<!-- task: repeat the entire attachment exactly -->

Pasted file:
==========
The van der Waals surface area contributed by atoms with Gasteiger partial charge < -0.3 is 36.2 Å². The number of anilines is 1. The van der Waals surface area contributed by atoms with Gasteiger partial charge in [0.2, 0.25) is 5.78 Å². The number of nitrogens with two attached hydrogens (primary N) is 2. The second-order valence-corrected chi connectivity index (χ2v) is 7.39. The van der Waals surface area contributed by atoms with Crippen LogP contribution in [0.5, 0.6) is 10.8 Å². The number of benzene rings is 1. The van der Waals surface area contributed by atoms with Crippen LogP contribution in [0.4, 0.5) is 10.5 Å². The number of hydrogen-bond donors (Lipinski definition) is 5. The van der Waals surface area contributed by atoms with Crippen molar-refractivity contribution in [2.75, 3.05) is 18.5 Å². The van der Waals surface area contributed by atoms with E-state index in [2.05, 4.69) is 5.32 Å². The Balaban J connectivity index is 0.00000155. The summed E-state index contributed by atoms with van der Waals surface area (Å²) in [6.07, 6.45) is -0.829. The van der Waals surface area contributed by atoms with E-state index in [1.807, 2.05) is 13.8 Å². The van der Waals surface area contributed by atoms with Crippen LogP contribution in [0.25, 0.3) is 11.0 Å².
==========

The van der Waals surface area contributed by atoms with Gasteiger partial charge < -0.3 is 36.2 Å². The number of anilines is 1. The van der Waals surface area contributed by atoms with Gasteiger partial charge in [0.2, 0.25) is 5.78 Å². The number of nitrogens with two attached hydrogens (primary N) is 2. The second-order valence-corrected chi connectivity index (χ2v) is 7.39. The van der Waals surface area contributed by atoms with Crippen LogP contribution in [0.5, 0.6) is 10.8 Å². The number of benzene rings is 1. The van der Waals surface area contributed by atoms with Crippen LogP contribution in [0.4, 0.5) is 10.5 Å². The number of hydrogen-bond donors (Lipinski definition) is 5. The van der Waals surface area contributed by atoms with Crippen molar-refractivity contribution in [2.75, 3.05) is 18.5 Å². The van der Waals surface area contributed by atoms with E-state index in [2.05, 4.69) is 5.32 Å². The Balaban J connectivity index is 0.00000155. The summed E-state index contributed by atoms with van der Waals surface area (Å²) in [6.07, 6.45) is -0.829. The van der Waals surface area contributed by atoms with E-state index in [1.807, 2.05) is 13.8 Å². The van der Waals surface area contributed by atoms with Crippen LogP contribution in [0.25, 0.3) is 11.0 Å².